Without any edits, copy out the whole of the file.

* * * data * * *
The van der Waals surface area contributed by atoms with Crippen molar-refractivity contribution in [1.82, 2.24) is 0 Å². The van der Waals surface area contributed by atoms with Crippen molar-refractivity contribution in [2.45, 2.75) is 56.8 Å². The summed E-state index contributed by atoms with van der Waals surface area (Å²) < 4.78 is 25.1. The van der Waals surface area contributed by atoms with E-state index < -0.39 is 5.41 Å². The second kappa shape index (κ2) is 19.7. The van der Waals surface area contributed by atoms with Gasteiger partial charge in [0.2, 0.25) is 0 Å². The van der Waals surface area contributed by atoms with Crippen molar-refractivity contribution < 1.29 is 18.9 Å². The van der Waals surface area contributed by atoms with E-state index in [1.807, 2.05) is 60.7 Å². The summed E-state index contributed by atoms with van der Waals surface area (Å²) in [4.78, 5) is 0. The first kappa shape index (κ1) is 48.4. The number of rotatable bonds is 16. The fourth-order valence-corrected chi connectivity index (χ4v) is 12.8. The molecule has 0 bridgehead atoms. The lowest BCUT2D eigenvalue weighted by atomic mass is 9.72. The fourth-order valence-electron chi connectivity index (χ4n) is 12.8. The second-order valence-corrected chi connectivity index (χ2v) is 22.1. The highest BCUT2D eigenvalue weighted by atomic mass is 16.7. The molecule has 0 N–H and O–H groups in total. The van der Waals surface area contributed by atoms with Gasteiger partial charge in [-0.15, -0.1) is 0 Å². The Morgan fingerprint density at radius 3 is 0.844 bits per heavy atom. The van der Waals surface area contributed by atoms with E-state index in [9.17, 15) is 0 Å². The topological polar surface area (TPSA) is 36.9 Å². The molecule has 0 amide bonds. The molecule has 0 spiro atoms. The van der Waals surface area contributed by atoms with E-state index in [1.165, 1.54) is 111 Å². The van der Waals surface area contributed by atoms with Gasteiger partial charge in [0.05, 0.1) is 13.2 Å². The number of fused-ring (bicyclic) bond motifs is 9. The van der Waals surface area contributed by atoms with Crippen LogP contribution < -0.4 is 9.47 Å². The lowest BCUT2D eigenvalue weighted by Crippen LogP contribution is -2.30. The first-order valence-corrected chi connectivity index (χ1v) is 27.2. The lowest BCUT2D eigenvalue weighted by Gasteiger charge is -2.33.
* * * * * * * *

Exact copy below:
The van der Waals surface area contributed by atoms with Crippen molar-refractivity contribution in [1.82, 2.24) is 0 Å². The van der Waals surface area contributed by atoms with Crippen molar-refractivity contribution in [2.45, 2.75) is 56.8 Å². The summed E-state index contributed by atoms with van der Waals surface area (Å²) < 4.78 is 25.1. The van der Waals surface area contributed by atoms with E-state index < -0.39 is 5.41 Å². The second kappa shape index (κ2) is 19.7. The van der Waals surface area contributed by atoms with Gasteiger partial charge in [0.2, 0.25) is 0 Å². The van der Waals surface area contributed by atoms with Crippen molar-refractivity contribution < 1.29 is 18.9 Å². The van der Waals surface area contributed by atoms with E-state index in [1.807, 2.05) is 60.7 Å². The summed E-state index contributed by atoms with van der Waals surface area (Å²) in [4.78, 5) is 0. The first kappa shape index (κ1) is 48.4. The number of rotatable bonds is 16. The fourth-order valence-corrected chi connectivity index (χ4v) is 12.8. The molecule has 0 bridgehead atoms. The lowest BCUT2D eigenvalue weighted by atomic mass is 9.72. The fourth-order valence-electron chi connectivity index (χ4n) is 12.8. The second-order valence-corrected chi connectivity index (χ2v) is 22.1. The highest BCUT2D eigenvalue weighted by atomic mass is 16.7. The molecule has 0 N–H and O–H groups in total. The van der Waals surface area contributed by atoms with Gasteiger partial charge in [-0.15, -0.1) is 0 Å². The Morgan fingerprint density at radius 3 is 0.844 bits per heavy atom. The van der Waals surface area contributed by atoms with E-state index in [9.17, 15) is 0 Å². The topological polar surface area (TPSA) is 36.9 Å². The molecule has 0 amide bonds. The molecule has 0 spiro atoms. The van der Waals surface area contributed by atoms with E-state index in [1.165, 1.54) is 111 Å². The van der Waals surface area contributed by atoms with Gasteiger partial charge in [0.05, 0.1) is 13.2 Å². The number of fused-ring (bicyclic) bond motifs is 9. The van der Waals surface area contributed by atoms with Crippen LogP contribution < -0.4 is 9.47 Å². The lowest BCUT2D eigenvalue weighted by Crippen LogP contribution is -2.30. The first-order valence-corrected chi connectivity index (χ1v) is 27.2. The lowest BCUT2D eigenvalue weighted by Gasteiger charge is -2.33.